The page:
- UP AGAIN: Pull the final corner away from the baby’s body to tighten. Bring the corner up and across their body and wrap it around them like a belt. Make sure both arms are still snug and down at their sides. Tuck any extra fabric into the belt.
If you are a visual person like me, this diagram is helpful as well as this video from Rumble:
Maybe the DUDU swaddle method feels like impossible origami to you. If that’s the case, consider using a swaddle that does some of the work for you. The following swaddles use fasteners, velcro, or shortcuts for an escape-proof fit:
- The Ollie Swaddle:I love these swaddles because they open at the bottom, making it easier to change your baby’s diaper in the middle of the night! They’re also designed to grow with your baby!
- Sleepea: The 5-Second swaddle that is Houdini-proof! This one includes a double zipper that can zip from top or bottom and you can swaddle with arms out.
- Aden + Anais Wrap Swaddle : Aden and Anais make some of the softest and highest-quality baby products out there! This easy-to-use swaddle is made of a muslin, breathable material.
The DUDU method was the most secure option for us, and our daughter didn’t often break free from it. It was also an easy method to modify. We started leaving one arm out of the swaddle once we realized our daughter had started self-soothing by sucking her fist.
If your baby is still fussy after properly being swaddled, continue to proceed with the 5 S’s:
After swaddling baby and going through the 5 S’s, many babies tend to calm down.
Is It Okay to Swaddle My Newborn with Arms Out?
Although swaddling your baby with their arms down at their sides is often what feels most secure to them, someday your baby might want their hands out of the swaddle.
Our daughter was about three months old when she discovered a love for sucking her hands. I remember at first feeling frustrated when I’d find her unwrapped from her perfect swaddle, happily snacking on her fist. All that work gone to waste!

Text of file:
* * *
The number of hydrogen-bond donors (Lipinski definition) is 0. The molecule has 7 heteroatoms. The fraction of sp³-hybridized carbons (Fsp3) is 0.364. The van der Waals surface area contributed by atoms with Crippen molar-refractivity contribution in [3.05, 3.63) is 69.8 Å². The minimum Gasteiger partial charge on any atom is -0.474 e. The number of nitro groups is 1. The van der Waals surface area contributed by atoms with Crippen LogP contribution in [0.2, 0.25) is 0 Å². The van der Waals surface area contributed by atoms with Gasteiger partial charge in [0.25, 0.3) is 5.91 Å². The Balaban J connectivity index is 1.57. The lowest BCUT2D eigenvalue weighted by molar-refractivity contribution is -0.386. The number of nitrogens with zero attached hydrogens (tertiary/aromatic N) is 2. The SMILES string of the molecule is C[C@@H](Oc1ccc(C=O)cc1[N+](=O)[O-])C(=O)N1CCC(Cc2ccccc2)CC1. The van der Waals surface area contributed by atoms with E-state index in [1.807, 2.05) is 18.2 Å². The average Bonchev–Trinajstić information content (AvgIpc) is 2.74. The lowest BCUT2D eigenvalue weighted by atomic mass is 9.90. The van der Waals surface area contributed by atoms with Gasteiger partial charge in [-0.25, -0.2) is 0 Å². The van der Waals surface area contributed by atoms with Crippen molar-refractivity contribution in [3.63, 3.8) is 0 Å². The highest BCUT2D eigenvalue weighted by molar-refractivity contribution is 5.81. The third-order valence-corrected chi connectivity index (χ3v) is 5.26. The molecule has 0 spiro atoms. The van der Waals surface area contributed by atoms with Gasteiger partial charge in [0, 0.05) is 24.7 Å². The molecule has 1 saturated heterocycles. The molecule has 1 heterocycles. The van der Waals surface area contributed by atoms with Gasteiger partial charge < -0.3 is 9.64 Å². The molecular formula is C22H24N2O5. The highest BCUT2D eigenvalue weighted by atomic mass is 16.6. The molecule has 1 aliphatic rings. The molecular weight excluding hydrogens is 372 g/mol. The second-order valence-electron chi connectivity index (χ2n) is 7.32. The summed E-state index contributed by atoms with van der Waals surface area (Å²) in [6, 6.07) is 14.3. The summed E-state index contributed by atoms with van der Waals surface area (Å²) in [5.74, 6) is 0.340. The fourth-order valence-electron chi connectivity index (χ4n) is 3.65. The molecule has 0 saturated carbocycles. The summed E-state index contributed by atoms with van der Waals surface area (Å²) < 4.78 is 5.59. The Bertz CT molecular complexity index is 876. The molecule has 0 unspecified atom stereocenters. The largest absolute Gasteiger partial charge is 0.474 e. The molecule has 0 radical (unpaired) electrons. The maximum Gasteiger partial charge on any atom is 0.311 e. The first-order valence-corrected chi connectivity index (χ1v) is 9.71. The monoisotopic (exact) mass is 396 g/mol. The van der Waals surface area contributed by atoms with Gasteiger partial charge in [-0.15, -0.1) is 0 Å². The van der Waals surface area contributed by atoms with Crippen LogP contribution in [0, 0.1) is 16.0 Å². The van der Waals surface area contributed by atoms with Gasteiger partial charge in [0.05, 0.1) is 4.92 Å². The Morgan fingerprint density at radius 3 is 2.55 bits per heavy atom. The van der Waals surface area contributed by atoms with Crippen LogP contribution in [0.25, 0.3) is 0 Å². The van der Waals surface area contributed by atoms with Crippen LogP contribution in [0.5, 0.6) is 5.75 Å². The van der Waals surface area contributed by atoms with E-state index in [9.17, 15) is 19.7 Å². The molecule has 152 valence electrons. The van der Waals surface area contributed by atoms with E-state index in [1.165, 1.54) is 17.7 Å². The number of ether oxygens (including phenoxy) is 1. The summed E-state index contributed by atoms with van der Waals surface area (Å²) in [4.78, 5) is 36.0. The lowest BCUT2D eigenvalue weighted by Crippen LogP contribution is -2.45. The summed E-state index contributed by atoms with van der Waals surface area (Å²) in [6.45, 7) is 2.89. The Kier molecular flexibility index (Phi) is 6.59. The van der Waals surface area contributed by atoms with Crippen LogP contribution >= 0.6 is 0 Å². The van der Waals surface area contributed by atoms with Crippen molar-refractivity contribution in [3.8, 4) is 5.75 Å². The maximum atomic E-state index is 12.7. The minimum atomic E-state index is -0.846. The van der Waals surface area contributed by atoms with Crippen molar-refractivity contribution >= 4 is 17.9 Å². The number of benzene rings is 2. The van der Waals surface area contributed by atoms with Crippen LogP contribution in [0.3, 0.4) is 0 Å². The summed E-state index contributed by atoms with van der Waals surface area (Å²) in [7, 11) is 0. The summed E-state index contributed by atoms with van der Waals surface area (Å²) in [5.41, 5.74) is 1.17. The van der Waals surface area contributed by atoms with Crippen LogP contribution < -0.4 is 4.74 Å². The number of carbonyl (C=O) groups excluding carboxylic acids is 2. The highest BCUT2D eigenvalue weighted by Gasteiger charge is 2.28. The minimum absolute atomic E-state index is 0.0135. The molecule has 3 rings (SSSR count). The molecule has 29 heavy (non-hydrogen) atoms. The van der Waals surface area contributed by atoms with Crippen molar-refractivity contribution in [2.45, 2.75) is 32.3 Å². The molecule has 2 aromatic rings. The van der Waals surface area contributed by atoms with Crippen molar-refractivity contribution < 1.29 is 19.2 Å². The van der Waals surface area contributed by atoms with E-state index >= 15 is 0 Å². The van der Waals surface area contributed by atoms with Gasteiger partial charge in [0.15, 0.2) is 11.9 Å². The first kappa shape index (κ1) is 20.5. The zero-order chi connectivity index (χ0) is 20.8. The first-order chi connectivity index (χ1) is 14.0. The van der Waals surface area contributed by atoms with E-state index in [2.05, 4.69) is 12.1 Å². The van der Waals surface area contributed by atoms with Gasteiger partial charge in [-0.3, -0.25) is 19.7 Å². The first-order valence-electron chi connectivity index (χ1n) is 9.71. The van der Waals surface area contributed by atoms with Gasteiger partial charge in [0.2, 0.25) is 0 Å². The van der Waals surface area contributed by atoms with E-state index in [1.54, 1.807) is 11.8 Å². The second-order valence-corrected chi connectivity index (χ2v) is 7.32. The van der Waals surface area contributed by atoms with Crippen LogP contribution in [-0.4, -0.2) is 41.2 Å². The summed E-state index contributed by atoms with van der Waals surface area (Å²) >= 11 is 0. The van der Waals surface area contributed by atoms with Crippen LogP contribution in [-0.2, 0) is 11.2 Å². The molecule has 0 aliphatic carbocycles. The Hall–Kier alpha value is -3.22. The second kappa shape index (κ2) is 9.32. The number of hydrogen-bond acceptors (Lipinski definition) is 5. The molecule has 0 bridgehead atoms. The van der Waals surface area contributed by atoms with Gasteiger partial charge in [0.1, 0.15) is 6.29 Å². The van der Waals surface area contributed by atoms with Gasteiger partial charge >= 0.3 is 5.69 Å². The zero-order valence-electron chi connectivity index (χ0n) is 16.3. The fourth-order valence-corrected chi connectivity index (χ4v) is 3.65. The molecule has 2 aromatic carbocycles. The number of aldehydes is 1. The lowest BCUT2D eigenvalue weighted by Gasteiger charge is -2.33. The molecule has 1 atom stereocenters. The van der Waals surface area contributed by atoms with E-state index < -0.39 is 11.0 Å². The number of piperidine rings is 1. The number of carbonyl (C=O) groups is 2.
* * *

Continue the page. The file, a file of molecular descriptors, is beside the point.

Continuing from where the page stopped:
Eventually we realized that she was waking herself up because she was struggling to achieve that self-soothing maneuver. The hard work she had to put into freeing her arms was enough to wake her from the deepest sleeps.
One night, we decided to swaddle her with one arm out. It took her a couple nights to adjust to this new freedom, but eventually she learned to self-soothe and get back to sleep much more quickly than she could when she completely broke out of the swaddle.
The beauty of swaddling is that there are ways to do it while still allowing for some movement, whether it’s one or two arms out, or even a leg! Try a few different methods and see how your baby reacts to each.
Keep in mind that as soon as your baby shows signs of being able to roll over, it’s time to stop swaddling. Consider using one of these swaddle transition items if you think your rolling baby could still benefit from the comfort of a swaddle:
- Zipadee-Zip: The Zippadee-Zip is great as a transitional swaddle when your baby starts to show signs of rolling. It allows baby to have that snug swaddle feeling, while also being able to find their hands and self soothe.
- Love To Dream Swaddle: This is a great swaddle if you want to swaddle your baby with their arms out. The wings zip off for a hands-free swaddle.
Is it Okay to Not Swaddle A Newborn?
If you feel like you’ve tried it all with your baby and the swaddle is still a no-go, that’s okay! Even if you’ve been striking out on this particular soothing method, eventually your baby can and will learn to sleep.
Now that the newborn phase is past us, it’s easier to see that even if our daughter hadn’t let us swaddle her, we all still would have survived. And we all still would have slept enough (well, she would have anyway!).
The truth is, the swaddling stage for babies is just a fraction of their lives! If you have a newborn who just won’t do it, look at it this way: they’re just starting the self-soothing learning process earlier than their peers.
If your baby hates the swaddle, there are other things you can do to signal sleep for them. The sooner your baby learns sleep associations, the easier it will be to put them to sleep consistently.
Aside from swaddling, other methods of building sleep associations and signals include setting bedtime rituals (yes, even for your newborn!), rocking or soothing movement, and using a white noise sound machine to help soothe them.
I know it can be frustrating when your baby hates the swaddle. Sometimes methods that the baby books or other parents consider “tried and true” just aren’t right for our little ones. I hope some of these tips will help!